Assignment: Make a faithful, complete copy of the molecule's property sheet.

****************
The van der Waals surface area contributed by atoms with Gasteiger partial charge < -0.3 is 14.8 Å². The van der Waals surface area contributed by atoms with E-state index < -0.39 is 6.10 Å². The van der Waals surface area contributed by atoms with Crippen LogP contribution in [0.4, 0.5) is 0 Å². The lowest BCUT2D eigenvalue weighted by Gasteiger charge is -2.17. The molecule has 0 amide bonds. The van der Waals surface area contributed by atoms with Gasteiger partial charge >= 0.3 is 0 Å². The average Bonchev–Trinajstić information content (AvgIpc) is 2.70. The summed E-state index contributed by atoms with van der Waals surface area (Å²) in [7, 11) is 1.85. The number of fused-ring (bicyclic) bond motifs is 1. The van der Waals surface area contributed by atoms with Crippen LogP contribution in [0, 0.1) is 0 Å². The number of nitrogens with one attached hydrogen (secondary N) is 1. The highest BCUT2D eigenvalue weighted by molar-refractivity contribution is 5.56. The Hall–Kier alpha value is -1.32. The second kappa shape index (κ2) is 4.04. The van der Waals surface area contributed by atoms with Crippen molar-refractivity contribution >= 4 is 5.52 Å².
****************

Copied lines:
The van der Waals surface area contributed by atoms with Gasteiger partial charge < -0.3 is 14.8 Å². The van der Waals surface area contributed by atoms with E-state index < -0.39 is 6.10 Å². The van der Waals surface area contributed by atoms with Crippen LogP contribution in [0.4, 0.5) is 0 Å². The lowest BCUT2D eigenvalue weighted by Gasteiger charge is -2.17. The molecule has 0 amide bonds. The van der Waals surface area contributed by atoms with Gasteiger partial charge >= 0.3 is 0 Å². The average Bonchev–Trinajstić information content (AvgIpc) is 2.70. The summed E-state index contributed by atoms with van der Waals surface area (Å²) in [7, 11) is 1.85. The number of fused-ring (bicyclic) bond motifs is 1. The van der Waals surface area contributed by atoms with Crippen LogP contribution in [0, 0.1) is 0 Å². The number of nitrogens with one attached hydrogen (secondary N) is 1. The highest BCUT2D eigenvalue weighted by molar-refractivity contribution is 5.56. The Hall–Kier alpha value is -1.32. The second kappa shape index (κ2) is 4.04. The van der Waals surface area contributed by atoms with Crippen molar-refractivity contribution >= 4 is 5.52 Å².